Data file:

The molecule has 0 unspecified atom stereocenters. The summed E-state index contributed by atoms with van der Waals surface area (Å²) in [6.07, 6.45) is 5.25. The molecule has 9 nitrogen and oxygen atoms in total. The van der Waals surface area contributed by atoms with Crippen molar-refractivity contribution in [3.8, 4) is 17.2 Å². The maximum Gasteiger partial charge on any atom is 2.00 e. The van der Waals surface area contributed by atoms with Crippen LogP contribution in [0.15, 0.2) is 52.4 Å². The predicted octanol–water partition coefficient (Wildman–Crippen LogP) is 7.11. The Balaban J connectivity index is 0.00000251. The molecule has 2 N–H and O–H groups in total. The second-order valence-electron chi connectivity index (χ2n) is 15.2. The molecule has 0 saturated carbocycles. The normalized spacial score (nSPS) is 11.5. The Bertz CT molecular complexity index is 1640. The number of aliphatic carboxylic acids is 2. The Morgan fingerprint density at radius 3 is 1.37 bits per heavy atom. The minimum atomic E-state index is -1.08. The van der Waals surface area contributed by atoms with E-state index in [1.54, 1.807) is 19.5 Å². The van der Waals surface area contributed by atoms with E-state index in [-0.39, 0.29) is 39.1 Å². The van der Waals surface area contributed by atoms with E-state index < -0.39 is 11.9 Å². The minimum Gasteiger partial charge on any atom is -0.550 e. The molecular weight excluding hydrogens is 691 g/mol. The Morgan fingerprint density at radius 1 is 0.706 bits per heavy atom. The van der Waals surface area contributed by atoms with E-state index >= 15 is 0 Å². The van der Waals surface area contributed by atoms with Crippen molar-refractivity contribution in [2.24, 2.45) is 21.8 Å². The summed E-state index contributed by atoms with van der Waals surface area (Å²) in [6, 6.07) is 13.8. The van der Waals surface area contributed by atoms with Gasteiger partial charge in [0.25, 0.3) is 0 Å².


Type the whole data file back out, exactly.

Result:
The molecule has 0 unspecified atom stereocenters. The summed E-state index contributed by atoms with van der Waals surface area (Å²) in [6.07, 6.45) is 5.25. The molecule has 9 nitrogen and oxygen atoms in total. The van der Waals surface area contributed by atoms with Crippen molar-refractivity contribution in [3.8, 4) is 17.2 Å². The maximum Gasteiger partial charge on any atom is 2.00 e. The van der Waals surface area contributed by atoms with Crippen LogP contribution in [0.15, 0.2) is 52.4 Å². The predicted octanol–water partition coefficient (Wildman–Crippen LogP) is 7.11. The Balaban J connectivity index is 0.00000251. The molecule has 2 N–H and O–H groups in total. The second-order valence-electron chi connectivity index (χ2n) is 15.2. The molecule has 0 saturated carbocycles. The normalized spacial score (nSPS) is 11.5. The Bertz CT molecular complexity index is 1640. The number of aliphatic carboxylic acids is 2. The Morgan fingerprint density at radius 3 is 1.37 bits per heavy atom. The minimum atomic E-state index is -1.08. The van der Waals surface area contributed by atoms with E-state index in [1.54, 1.807) is 19.5 Å². The van der Waals surface area contributed by atoms with E-state index in [-0.39, 0.29) is 39.1 Å². The van der Waals surface area contributed by atoms with E-state index < -0.39 is 11.9 Å². The minimum Gasteiger partial charge on any atom is -0.550 e. The molecular weight excluding hydrogens is 691 g/mol. The Morgan fingerprint density at radius 1 is 0.706 bits per heavy atom. The van der Waals surface area contributed by atoms with E-state index >= 15 is 0 Å². The van der Waals surface area contributed by atoms with Crippen molar-refractivity contribution in [2.24, 2.45) is 21.8 Å². The summed E-state index contributed by atoms with van der Waals surface area (Å²) in [6, 6.07) is 13.8. The van der Waals surface area contributed by atoms with Gasteiger partial charge in [0.25, 0.3) is 0 Å².